Talk:Key:narrow

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Discussion

  • This could also be useful for parts of roads that narrow. --Dankarran
    • I can't see a problem either. These temporarily narrow roads might sometimes even be preceded by warning signs so they should probably be worth mapping. Lazzko 21:30, 21 October 2008 (UTC)
  • and longer bits of Canals that narrow such as "The Narrows" on the Staffs & Worcs. Canal near Autherley Junction

--User:Big John

  • In which case, we probably want to use non-waterway-specific terminology, and just say "narrow=yes". I don't think this stomps on the "maxwidth" tag, because it's relative rather than absolute, and a lot of the time it's all that a map needs to render. So I've tweaked the proposal to say this. Gerv 09:45, 16 February 2008 (UTC)
  • Does the rendering change when tagged as narrow? The wiki only states this in the case of waterways --Tuxichen (talk) 11:26, 13 February 2015 (UTC)

What about direction values?

narrow=left / narrow=right / narrow=both / narrow=center - just tossing ball --Skippern 23:42, 19 December 2009 (UTC)

Ambiguous use and meaning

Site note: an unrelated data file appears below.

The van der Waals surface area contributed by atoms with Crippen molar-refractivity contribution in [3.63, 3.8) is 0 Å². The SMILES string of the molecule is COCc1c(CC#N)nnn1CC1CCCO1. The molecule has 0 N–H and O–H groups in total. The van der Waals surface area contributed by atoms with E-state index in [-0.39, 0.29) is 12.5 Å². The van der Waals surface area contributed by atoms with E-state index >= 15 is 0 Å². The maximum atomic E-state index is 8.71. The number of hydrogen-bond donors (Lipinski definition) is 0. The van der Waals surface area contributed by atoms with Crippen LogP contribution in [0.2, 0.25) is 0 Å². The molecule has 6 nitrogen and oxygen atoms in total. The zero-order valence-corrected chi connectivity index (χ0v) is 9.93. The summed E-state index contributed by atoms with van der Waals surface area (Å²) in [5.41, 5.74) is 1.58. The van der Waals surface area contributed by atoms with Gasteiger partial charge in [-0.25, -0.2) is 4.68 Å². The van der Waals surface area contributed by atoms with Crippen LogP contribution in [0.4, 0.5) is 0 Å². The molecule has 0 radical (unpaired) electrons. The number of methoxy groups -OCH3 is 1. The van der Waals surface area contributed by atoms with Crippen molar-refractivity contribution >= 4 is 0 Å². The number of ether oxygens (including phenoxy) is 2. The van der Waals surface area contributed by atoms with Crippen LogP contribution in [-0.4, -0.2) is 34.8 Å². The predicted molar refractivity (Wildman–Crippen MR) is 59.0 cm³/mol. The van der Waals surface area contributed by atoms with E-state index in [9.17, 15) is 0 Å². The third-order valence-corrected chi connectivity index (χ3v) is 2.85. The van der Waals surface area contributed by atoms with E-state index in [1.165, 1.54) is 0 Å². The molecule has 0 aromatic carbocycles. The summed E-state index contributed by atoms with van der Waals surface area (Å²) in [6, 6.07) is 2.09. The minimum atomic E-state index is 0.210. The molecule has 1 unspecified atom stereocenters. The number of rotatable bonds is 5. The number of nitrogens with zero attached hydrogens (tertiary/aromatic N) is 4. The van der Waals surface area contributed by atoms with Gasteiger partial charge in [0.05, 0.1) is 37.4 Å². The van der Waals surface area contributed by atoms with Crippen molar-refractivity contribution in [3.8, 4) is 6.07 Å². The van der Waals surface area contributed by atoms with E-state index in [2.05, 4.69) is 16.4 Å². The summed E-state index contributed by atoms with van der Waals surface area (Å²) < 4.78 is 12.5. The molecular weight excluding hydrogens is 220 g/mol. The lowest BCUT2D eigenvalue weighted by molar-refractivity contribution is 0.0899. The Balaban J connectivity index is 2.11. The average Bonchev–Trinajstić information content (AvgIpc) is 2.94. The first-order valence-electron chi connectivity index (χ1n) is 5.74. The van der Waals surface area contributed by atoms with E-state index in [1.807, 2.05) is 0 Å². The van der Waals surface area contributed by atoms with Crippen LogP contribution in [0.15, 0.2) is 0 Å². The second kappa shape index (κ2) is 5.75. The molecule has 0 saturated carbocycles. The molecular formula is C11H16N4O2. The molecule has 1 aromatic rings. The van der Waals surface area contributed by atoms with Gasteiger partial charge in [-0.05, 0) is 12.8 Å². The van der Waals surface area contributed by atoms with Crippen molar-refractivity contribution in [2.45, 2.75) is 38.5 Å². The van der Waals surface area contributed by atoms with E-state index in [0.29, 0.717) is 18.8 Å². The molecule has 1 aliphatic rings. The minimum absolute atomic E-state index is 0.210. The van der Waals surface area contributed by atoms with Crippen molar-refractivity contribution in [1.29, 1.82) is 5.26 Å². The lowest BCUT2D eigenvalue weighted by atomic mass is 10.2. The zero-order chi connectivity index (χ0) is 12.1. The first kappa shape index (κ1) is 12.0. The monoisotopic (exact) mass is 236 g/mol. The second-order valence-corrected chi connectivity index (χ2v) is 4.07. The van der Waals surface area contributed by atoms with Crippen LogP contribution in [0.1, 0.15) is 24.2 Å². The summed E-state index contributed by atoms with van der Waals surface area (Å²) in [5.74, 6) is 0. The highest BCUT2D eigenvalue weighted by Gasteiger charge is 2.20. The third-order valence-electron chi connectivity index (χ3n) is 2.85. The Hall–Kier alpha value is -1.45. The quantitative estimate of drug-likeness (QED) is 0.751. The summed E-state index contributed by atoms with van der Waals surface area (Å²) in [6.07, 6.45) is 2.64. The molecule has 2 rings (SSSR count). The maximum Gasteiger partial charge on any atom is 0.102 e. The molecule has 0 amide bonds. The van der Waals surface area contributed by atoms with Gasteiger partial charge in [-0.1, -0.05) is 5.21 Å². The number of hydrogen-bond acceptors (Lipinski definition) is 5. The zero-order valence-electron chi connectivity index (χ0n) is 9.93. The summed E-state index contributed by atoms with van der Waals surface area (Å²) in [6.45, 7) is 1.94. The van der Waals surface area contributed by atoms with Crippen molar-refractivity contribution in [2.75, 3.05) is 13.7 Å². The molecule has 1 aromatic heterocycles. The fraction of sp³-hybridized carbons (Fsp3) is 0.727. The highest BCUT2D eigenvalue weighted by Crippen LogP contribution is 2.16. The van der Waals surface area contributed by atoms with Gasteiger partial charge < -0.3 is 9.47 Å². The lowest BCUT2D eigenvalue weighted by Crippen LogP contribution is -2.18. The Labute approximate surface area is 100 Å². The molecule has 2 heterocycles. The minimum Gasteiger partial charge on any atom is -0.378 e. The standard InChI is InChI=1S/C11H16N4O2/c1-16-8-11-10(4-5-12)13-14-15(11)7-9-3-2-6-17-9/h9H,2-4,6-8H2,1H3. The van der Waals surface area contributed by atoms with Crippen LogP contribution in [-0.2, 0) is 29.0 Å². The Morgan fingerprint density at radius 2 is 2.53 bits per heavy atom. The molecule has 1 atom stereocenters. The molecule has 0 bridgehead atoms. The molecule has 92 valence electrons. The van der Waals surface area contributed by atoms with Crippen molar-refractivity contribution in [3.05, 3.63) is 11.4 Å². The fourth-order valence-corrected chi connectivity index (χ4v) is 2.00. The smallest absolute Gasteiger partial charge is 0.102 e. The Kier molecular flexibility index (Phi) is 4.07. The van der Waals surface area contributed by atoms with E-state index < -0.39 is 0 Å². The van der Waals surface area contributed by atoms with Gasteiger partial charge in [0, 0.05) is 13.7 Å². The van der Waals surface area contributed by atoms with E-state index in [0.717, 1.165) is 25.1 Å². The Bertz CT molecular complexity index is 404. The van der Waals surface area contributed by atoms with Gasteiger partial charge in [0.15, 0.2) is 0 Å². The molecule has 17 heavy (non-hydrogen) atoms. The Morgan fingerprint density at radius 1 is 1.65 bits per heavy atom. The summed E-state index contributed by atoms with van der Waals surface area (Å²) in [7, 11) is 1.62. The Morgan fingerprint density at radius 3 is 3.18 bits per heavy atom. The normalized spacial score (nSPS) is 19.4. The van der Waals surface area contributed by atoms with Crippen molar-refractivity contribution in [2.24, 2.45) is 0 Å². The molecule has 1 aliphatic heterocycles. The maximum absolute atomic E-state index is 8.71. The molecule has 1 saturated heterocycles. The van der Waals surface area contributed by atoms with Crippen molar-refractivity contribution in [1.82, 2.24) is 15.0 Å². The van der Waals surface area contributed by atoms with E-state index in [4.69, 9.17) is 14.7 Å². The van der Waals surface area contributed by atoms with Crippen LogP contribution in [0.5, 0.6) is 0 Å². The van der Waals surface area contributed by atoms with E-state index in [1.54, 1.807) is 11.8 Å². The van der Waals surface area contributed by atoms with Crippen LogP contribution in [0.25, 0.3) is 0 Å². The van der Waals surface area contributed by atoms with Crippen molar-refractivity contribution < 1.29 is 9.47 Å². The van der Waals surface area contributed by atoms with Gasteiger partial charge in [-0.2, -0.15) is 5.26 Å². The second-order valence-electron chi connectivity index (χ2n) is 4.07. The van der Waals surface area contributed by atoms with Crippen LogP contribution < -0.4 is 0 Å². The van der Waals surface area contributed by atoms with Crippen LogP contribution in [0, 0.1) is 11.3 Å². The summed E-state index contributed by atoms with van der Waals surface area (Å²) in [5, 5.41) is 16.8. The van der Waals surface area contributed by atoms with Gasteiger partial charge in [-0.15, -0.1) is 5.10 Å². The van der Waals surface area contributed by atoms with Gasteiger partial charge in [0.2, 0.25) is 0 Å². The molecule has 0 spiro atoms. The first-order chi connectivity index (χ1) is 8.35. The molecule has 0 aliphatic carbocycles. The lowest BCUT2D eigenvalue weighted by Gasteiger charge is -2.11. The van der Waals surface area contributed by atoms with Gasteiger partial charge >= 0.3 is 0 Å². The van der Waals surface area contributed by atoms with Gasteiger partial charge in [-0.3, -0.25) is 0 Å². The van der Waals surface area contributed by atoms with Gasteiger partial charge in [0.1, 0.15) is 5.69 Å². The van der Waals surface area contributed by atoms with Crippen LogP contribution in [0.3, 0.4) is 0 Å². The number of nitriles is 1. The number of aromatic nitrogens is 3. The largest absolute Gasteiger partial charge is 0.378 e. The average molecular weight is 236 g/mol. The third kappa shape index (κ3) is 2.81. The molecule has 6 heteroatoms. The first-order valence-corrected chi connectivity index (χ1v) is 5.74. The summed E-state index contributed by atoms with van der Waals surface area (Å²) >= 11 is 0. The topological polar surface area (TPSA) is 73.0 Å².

I have a problem: it is not clear (it is not documented) what is the relation to width=*, and the usage isn't really clear either. I guess the page implies that this tag means that an otherwise not "narrow" (whatever narrow may mean since it's not specified) object gets temporarily narrower. But it doesn't quite specify. It would be impractical to use this tag for roads we usually call "narrow", which most often means that the road is fo cars and the road doesn't contain enough space to support two lanes safely., since this is only one way of transport, and even for that you have VW bug and the Hummer, which possibly have a different need for "not narrow". Not to mention bikers, wheelchair or trucks. Also the name isn't really a good pick, if it'd mean a temporary narrowing, since the name suggests an attribute of the object width for the casual reader. The minimum I'd say is required is detailed documentation and usage examples, including unsupported or not recommended use. But generally this may be a not so good idea after all. --grin 09:29, 15 September 2018 (UTC)